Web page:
Ptolemy's Gate: The Bartimaeus Trilogy, Book 3
Miramax, 2006 (2006)
Reviewed by Hilary Williamson
love spending time in the universe of the genial (as long as you stay in your circle)
Bartimaeus' universe. The trilogy of adventures involving the demon, his boy master Nathaniel, and valiant resistance fighter Kitty Jones started with
The Amulet of Samarkand
and continued in
The Golem's Eye
. The tales are told from Bartimaeus' perspective, complete with hilarious footnotes giving a
's eye view of mankind's (and especially magicians') foibles.
his episode shunts back and forth in time to show Bartimaeus' relationship with a humane master who was also a trusted friend, Prince Ptolemy of Egypt. In the modern day, the poor
is frayed, frazzled, and dangerously weak, not having been permitted by his master John Mandrake (once the boy Nathaniel and now the Empire's Information Minister) to return to the
and recover his essence. Mandrake has subdued '
the glimmerings of his conscience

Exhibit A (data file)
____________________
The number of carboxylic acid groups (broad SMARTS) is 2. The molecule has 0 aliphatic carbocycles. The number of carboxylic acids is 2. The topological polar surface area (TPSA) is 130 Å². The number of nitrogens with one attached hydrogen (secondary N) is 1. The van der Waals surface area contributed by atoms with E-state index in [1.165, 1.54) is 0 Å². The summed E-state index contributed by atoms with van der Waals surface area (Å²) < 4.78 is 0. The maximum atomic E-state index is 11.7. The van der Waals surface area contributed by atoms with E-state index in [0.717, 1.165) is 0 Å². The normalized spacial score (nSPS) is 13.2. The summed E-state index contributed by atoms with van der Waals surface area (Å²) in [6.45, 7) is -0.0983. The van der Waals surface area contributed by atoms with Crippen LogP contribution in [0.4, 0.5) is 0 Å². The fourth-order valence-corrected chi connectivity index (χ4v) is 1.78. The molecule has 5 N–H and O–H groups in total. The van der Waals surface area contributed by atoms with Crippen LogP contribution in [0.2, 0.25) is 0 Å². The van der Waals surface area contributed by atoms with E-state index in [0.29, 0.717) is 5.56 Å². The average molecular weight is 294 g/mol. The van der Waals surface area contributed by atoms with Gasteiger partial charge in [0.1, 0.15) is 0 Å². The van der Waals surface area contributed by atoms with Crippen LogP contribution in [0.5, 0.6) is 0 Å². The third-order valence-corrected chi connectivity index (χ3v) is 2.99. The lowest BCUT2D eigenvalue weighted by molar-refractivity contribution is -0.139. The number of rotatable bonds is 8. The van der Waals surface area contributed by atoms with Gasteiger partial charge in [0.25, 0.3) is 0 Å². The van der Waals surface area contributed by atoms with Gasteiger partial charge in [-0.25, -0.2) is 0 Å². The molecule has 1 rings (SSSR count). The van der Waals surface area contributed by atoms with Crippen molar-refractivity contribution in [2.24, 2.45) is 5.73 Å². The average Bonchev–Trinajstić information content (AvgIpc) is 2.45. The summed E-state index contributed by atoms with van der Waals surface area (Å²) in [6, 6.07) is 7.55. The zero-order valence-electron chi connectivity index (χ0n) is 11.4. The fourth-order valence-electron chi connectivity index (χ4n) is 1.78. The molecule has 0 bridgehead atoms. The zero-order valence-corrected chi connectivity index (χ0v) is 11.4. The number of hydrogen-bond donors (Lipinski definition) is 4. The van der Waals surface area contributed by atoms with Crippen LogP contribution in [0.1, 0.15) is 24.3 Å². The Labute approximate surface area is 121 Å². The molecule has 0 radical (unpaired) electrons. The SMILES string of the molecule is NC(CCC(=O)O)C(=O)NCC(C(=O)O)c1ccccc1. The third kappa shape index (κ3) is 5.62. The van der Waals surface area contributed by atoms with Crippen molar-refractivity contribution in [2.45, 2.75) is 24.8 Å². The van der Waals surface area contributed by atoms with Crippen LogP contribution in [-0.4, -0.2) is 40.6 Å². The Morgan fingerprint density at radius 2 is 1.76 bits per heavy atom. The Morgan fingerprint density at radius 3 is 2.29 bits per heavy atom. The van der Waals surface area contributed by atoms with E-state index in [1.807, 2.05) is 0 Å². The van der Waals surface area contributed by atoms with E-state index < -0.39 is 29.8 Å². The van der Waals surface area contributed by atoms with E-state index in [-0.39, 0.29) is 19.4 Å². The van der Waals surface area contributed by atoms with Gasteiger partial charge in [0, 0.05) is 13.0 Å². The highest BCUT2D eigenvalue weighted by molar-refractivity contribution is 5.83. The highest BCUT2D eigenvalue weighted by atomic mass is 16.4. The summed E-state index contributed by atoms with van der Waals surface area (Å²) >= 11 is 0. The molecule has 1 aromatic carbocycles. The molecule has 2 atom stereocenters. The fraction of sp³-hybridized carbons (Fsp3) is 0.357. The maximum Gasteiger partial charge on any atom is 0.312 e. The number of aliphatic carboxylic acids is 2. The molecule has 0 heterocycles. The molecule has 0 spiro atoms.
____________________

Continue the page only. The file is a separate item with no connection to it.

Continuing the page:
' and is busy with Internal Affairs police work and propaganda, attempting to control a populace (more and more of whom are being born with the ability to see demons) on the verge of rebellion over high losses in the American war.
n the meantime, Kitty has been working two jobs under aliases, one with magician Mr. Button, from whom she's gradually learned
. Guess who she summons for a chat? You got it, and Bartimaeus is not happy about it. But he's committed to a
mission by Mandrake, to spy on a supposedly minor magician. He escapes that one by the skin of his frog's legs. Mandrake finds out that Kitty survived their previous adventure, and goes looking for her, pulling her into a trap set for him and others. Foolish humans have been duped by vengeful demons and all hell breaks loose in London. Only Kitty and Nathaniel can save the world, through separate perilous quests, in which neither is likely to survive.
n their darkest moment, Kitty reminds Nathaniel of
, emotions long forgotten by him as he followed the cruel path of magical ambition. And facing a heroic choice, Bartimaeus throws in his usual sarcastic footnote - to a comment that '
According to some, heroic deaths are admirable things
' he chips in '
Generally those who don't have to do it. Politicians and writers spring to mind.
' I really, really hope that the end of the trilogy does not signal the last of Bartimaeus' engaging adventures.
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